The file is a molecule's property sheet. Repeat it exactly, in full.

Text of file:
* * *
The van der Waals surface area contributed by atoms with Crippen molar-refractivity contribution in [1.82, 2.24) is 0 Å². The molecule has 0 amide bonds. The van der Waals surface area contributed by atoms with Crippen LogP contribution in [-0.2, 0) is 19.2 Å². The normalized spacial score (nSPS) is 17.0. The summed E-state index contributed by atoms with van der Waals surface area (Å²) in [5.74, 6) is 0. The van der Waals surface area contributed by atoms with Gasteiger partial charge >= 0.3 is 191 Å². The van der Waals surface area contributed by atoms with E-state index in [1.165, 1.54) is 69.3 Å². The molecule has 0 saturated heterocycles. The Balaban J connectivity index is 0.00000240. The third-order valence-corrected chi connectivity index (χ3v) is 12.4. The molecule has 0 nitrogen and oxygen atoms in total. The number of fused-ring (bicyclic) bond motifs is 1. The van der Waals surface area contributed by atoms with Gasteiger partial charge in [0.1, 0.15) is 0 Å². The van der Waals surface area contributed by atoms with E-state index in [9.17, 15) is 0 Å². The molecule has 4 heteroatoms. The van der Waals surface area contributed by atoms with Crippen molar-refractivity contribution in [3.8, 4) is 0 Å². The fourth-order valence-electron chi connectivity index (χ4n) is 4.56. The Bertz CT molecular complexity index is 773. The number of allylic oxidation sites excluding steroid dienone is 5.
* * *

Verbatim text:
The van der Waals surface area contributed by atoms with Crippen molar-refractivity contribution in [1.82, 2.24) is 0 Å². The molecule has 0 amide bonds. The van der Waals surface area contributed by atoms with Crippen LogP contribution in [-0.2, 0) is 19.2 Å². The normalized spacial score (nSPS) is 17.0. The summed E-state index contributed by atoms with van der Waals surface area (Å²) in [5.74, 6) is 0. The van der Waals surface area contributed by atoms with Gasteiger partial charge >= 0.3 is 191 Å². The van der Waals surface area contributed by atoms with E-state index in [1.165, 1.54) is 69.3 Å². The molecule has 0 saturated heterocycles. The Balaban J connectivity index is 0.00000240. The third-order valence-corrected chi connectivity index (χ3v) is 12.4. The molecule has 0 nitrogen and oxygen atoms in total. The number of fused-ring (bicyclic) bond motifs is 1. The van der Waals surface area contributed by atoms with Gasteiger partial charge in [0.1, 0.15) is 0 Å². The van der Waals surface area contributed by atoms with E-state index in [9.17, 15) is 0 Å². The molecule has 4 heteroatoms. The van der Waals surface area contributed by atoms with Crippen molar-refractivity contribution in [3.8, 4) is 0 Å². The fourth-order valence-electron chi connectivity index (χ4n) is 4.56. The Bertz CT molecular complexity index is 773. The number of allylic oxidation sites excluding steroid dienone is 5.